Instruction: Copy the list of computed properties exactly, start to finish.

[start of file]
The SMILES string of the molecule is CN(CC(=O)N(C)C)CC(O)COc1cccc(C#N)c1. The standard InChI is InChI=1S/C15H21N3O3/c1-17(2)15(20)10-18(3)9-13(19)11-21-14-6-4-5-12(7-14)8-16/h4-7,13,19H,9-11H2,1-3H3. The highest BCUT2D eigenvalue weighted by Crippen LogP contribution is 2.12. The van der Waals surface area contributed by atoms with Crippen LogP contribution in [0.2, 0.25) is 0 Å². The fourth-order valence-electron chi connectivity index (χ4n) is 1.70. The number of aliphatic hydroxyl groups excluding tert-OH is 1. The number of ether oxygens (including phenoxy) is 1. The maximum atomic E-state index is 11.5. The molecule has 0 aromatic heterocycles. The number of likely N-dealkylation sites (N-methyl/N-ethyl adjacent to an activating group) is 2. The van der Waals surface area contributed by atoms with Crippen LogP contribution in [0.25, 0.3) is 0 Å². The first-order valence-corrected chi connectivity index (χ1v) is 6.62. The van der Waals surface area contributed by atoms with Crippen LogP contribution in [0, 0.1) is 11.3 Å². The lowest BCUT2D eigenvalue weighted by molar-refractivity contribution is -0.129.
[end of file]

The SMILES string of the molecule is CN(CC(=O)N(C)C)CC(O)COc1cccc(C#N)c1. The standard InChI is InChI=1S/C15H21N3O3/c1-17(2)15(20)10-18(3)9-13(19)11-21-14-6-4-5-12(7-14)8-16/h4-7,13,19H,9-11H2,1-3H3. The highest BCUT2D eigenvalue weighted by Crippen LogP contribution is 2.12. The van der Waals surface area contributed by atoms with Crippen LogP contribution in [0.2, 0.25) is 0 Å². The fourth-order valence-electron chi connectivity index (χ4n) is 1.70. The number of aliphatic hydroxyl groups excluding tert-OH is 1. The number of ether oxygens (including phenoxy) is 1. The maximum atomic E-state index is 11.5. The molecule has 0 aromatic heterocycles. The number of likely N-dealkylation sites (N-methyl/N-ethyl adjacent to an activating group) is 2. The van der Waals surface area contributed by atoms with Crippen LogP contribution in [0.25, 0.3) is 0 Å². The first-order valence-corrected chi connectivity index (χ1v) is 6.62. The van der Waals surface area contributed by atoms with Crippen LogP contribution in [0, 0.1) is 11.3 Å². The lowest BCUT2D eigenvalue weighted by molar-refractivity contribution is -0.129.